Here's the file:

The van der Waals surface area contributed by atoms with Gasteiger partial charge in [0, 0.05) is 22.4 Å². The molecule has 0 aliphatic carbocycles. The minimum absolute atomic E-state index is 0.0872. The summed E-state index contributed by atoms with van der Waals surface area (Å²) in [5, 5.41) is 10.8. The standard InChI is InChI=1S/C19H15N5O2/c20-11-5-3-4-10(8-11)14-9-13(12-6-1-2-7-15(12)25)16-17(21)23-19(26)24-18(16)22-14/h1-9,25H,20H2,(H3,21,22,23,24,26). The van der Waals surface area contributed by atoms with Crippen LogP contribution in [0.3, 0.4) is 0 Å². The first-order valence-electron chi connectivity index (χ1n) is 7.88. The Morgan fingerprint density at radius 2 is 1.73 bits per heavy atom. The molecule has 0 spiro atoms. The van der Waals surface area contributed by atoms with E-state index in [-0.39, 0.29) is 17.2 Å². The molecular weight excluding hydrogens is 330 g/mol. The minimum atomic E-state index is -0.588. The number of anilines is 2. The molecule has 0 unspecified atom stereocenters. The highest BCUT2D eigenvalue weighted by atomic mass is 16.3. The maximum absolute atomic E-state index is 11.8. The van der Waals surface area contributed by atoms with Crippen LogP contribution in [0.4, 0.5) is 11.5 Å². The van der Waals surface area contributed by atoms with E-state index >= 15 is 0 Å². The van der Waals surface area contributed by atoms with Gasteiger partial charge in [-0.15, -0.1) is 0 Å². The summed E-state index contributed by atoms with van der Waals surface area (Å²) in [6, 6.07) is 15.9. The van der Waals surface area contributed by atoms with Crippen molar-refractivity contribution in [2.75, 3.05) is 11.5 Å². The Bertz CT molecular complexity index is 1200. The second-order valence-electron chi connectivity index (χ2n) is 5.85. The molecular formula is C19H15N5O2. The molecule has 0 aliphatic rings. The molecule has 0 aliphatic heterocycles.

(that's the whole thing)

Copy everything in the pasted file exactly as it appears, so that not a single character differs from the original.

The van der Waals surface area contributed by atoms with Gasteiger partial charge in [0, 0.05) is 22.4 Å². The molecule has 0 aliphatic carbocycles. The minimum absolute atomic E-state index is 0.0872. The summed E-state index contributed by atoms with van der Waals surface area (Å²) in [5, 5.41) is 10.8. The standard InChI is InChI=1S/C19H15N5O2/c20-11-5-3-4-10(8-11)14-9-13(12-6-1-2-7-15(12)25)16-17(21)23-19(26)24-18(16)22-14/h1-9,25H,20H2,(H3,21,22,23,24,26). The van der Waals surface area contributed by atoms with Crippen LogP contribution in [0.3, 0.4) is 0 Å². The first-order valence-electron chi connectivity index (χ1n) is 7.88. The Morgan fingerprint density at radius 2 is 1.73 bits per heavy atom. The molecule has 0 spiro atoms. The van der Waals surface area contributed by atoms with E-state index in [-0.39, 0.29) is 17.2 Å². The molecular weight excluding hydrogens is 330 g/mol. The minimum atomic E-state index is -0.588. The number of anilines is 2. The molecule has 0 unspecified atom stereocenters. The highest BCUT2D eigenvalue weighted by atomic mass is 16.3. The maximum absolute atomic E-state index is 11.8. The van der Waals surface area contributed by atoms with Crippen LogP contribution in [0.4, 0.5) is 11.5 Å². The van der Waals surface area contributed by atoms with E-state index >= 15 is 0 Å². The van der Waals surface area contributed by atoms with Gasteiger partial charge in [-0.15, -0.1) is 0 Å². The summed E-state index contributed by atoms with van der Waals surface area (Å²) in [6, 6.07) is 15.9. The van der Waals surface area contributed by atoms with Crippen molar-refractivity contribution in [2.75, 3.05) is 11.5 Å². The Bertz CT molecular complexity index is 1200. The second-order valence-electron chi connectivity index (χ2n) is 5.85. The molecular formula is C19H15N5O2. The molecule has 0 aliphatic rings. The molecule has 0 aliphatic heterocycles.